Can we be good without God?
What is the connection between belief in God and morality?
Published: 29 July 2008 (GMT+10)
Trinity Baptist Church, Nairobi, Kenya.
Atheists and Christians often debate such questions. In this case, the politician’s answer is true: it really does depend upon what you mean by ‘God’ and ‘without’.
In fact, atheists not only can, but must be (at least to some extent) good without believing in God—even if they hate God with every inch of their being. If they are really made in the image of God as the Bible teaches (Genesis 1:27), then that fact must have some results. They, like all of us, are fallen (as explained in
If atheists were generally able to throw off all the shackles of morality and live their lives consistently with atheism, we’d be worried. If they could consistently live out such ideas as, ‘We’re just here to pass on our selfish genes’, ‘Survival of the fittest’ or ‘Life is ultimately all without meaning or purpose’, it would put a serious question mark over the record given to us in Genesis. It would be evidence that maybe they weren’t creatures made by God after all, and that atheism might actually be true.
The fact, though, that most atheists find themselves unable to live out such ideas is reassuring; instead, they find it necessary to live as if morality were real, hunting around for far-fetched arguments to justify this.
There are of course some atheists who have been more consistent, at least in their theoretical thinking. Believing that man is nothing more than a cosmic fluke, they realise that this means that ultimately morality is just something that was put together in the human mind, a product of evolution which has no more real authority over our behaviour than any other activity of the human mind. It’s got no more compulsion (‘you ought to do this’) than anything else thrown up by our brain cells—such as, for example, immorality! One person thinks that we should not hurt our neighbour; the cannibal, though, thinks that it’s OK to eat him. And both of those ideas are nothing more than the result of chemicals fizzing around in our heads. Neither has any real authority—they are ultimately just personal preferences.
Frederich Nietzsche, the famous atheist who said, ‘God is dead’, saw that this was where the logic led. He wrote that ‘our moral judgments and evaluations are only images and fantasies based on a physiological process unknown to us.’1 The last century saw what happened when evolutionary philosophy was put into practice: Nazi genocide and euthanasia, millions butchered by Stalin, Mao and Pol Pot. Even today, ‘ethicists’ like Peter Singer support infanticide, and evolutionary envirofanatics propose population extermination. Two evolutionists wrote a book claiming that rape was a device for men to perpetuate their genes—one of the authors tied himself in knots trying to explain why rape was still wrong under his own philosophy. Fortunately, most atheists don’t carry their atheism to its logical conclusion like these horrific examples.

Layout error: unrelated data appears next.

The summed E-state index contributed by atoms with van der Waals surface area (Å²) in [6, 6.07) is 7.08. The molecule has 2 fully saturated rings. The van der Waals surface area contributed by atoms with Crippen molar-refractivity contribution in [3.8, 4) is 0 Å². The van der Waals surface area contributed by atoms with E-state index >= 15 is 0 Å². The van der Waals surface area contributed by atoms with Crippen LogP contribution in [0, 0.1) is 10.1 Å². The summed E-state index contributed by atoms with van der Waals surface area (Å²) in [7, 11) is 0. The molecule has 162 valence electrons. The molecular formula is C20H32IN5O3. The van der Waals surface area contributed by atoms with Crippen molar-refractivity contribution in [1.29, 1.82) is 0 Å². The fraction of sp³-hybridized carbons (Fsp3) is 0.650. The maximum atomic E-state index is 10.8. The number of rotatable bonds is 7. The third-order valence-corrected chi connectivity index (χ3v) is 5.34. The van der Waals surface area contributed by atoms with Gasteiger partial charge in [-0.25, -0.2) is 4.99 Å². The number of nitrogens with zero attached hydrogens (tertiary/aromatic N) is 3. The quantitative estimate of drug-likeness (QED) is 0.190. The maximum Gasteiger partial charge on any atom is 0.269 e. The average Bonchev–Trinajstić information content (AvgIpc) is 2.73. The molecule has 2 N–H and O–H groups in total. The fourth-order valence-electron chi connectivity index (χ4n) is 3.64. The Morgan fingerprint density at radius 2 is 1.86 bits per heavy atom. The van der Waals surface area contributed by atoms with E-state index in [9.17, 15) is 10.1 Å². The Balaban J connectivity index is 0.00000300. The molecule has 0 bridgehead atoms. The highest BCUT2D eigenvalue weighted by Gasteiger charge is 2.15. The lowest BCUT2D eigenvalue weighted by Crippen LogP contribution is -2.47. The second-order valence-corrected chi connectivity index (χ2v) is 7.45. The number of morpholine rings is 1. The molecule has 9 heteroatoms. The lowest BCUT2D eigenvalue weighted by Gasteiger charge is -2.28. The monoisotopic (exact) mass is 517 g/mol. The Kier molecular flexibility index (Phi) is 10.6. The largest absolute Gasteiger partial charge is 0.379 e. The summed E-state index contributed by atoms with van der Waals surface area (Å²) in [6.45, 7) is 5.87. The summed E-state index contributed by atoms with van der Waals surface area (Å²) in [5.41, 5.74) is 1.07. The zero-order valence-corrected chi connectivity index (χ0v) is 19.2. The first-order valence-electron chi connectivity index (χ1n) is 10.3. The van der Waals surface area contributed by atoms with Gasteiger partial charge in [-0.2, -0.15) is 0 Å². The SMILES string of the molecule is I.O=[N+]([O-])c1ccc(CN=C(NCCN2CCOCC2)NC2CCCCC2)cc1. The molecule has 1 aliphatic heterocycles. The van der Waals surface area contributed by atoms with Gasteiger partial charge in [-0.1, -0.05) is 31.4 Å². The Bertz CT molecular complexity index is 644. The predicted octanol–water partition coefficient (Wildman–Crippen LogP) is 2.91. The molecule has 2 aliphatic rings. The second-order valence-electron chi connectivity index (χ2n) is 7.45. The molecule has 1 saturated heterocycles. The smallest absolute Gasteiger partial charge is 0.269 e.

In any case, any atheist philosophising nicely about such systems of amorality would, in real life, be quickly brought back to his senses by a punch on the nose. He would quickly get back his old feelings about the reality of right and wrong, and start talking like a theist again, telling his assailant that what was done to him was ‘wrong’—no arguments! Don’t try telling him that his attacker’s brain is wired differently, the result of genes mutating in a different direction so that for him punching the atheist was right—he won’t accept it!
The fact is, though, that when atheists are concerned about good, or are being good, none of that is ‘being good without God’. It’s the opposite—being good with God, because God really exists and they are made in His image. To actually talk about being ‘good without God’, we would need to take a journey into a different universe: the mental universe of atheism. Because the image of God is impressed upon our nature as created beings, we’ve all assumed some ideas about right and wrong. But what kind of idea of morality is logically consistent with atheism, the idea of a universe in which we’re just highly-evolved pond goo?